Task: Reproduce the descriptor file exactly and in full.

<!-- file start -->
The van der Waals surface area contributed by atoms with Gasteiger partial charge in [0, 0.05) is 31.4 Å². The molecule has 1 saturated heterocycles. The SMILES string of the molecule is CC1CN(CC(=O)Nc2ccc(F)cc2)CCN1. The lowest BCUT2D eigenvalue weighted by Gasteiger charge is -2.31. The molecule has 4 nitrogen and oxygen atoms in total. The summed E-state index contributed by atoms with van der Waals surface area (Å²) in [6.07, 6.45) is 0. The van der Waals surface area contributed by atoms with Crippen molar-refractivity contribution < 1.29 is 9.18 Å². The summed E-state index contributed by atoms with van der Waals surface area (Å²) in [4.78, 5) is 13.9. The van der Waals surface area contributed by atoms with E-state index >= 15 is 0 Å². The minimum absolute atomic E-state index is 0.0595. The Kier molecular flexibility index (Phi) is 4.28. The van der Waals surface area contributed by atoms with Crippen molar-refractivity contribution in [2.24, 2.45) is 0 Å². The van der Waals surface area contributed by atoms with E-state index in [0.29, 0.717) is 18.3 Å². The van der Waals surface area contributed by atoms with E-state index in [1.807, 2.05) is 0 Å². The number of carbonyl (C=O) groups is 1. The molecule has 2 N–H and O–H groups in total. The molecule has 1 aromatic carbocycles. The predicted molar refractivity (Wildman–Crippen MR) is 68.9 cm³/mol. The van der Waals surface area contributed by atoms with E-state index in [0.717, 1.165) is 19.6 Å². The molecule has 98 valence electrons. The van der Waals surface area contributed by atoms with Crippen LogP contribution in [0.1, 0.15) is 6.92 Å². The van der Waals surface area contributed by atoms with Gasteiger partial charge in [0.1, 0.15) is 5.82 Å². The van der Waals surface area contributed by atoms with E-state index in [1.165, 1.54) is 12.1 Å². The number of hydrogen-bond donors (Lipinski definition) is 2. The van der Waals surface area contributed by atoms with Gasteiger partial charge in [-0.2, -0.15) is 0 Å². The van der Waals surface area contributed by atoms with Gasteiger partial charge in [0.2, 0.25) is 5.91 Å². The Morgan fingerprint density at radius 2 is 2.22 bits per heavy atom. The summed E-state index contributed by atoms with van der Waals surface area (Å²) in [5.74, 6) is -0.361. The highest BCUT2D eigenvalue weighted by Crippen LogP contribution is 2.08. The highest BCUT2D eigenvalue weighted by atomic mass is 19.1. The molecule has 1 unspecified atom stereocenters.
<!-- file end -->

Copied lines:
The van der Waals surface area contributed by atoms with Gasteiger partial charge in [0, 0.05) is 31.4 Å². The molecule has 1 saturated heterocycles. The SMILES string of the molecule is CC1CN(CC(=O)Nc2ccc(F)cc2)CCN1. The lowest BCUT2D eigenvalue weighted by Gasteiger charge is -2.31. The molecule has 4 nitrogen and oxygen atoms in total. The summed E-state index contributed by atoms with van der Waals surface area (Å²) in [6.07, 6.45) is 0. The van der Waals surface area contributed by atoms with Crippen molar-refractivity contribution < 1.29 is 9.18 Å². The summed E-state index contributed by atoms with van der Waals surface area (Å²) in [4.78, 5) is 13.9. The van der Waals surface area contributed by atoms with E-state index >= 15 is 0 Å². The minimum absolute atomic E-state index is 0.0595. The Kier molecular flexibility index (Phi) is 4.28. The van der Waals surface area contributed by atoms with Crippen molar-refractivity contribution in [2.24, 2.45) is 0 Å². The van der Waals surface area contributed by atoms with E-state index in [0.29, 0.717) is 18.3 Å². The van der Waals surface area contributed by atoms with E-state index in [1.807, 2.05) is 0 Å². The number of carbonyl (C=O) groups is 1. The molecule has 2 N–H and O–H groups in total. The molecule has 1 aromatic carbocycles. The predicted molar refractivity (Wildman–Crippen MR) is 68.9 cm³/mol. The van der Waals surface area contributed by atoms with E-state index in [0.717, 1.165) is 19.6 Å². The molecule has 98 valence electrons. The van der Waals surface area contributed by atoms with Crippen LogP contribution in [0.1, 0.15) is 6.92 Å². The van der Waals surface area contributed by atoms with Gasteiger partial charge in [0.1, 0.15) is 5.82 Å². The van der Waals surface area contributed by atoms with E-state index in [1.165, 1.54) is 12.1 Å². The number of hydrogen-bond donors (Lipinski definition) is 2. The van der Waals surface area contributed by atoms with Gasteiger partial charge in [-0.2, -0.15) is 0 Å². The van der Waals surface area contributed by atoms with Gasteiger partial charge in [0.2, 0.25) is 5.91 Å². The Morgan fingerprint density at radius 2 is 2.22 bits per heavy atom. The summed E-state index contributed by atoms with van der Waals surface area (Å²) in [5.74, 6) is -0.361. The highest BCUT2D eigenvalue weighted by Crippen LogP contribution is 2.08. The highest BCUT2D eigenvalue weighted by atomic mass is 19.1. The molecule has 1 unspecified atom stereocenters.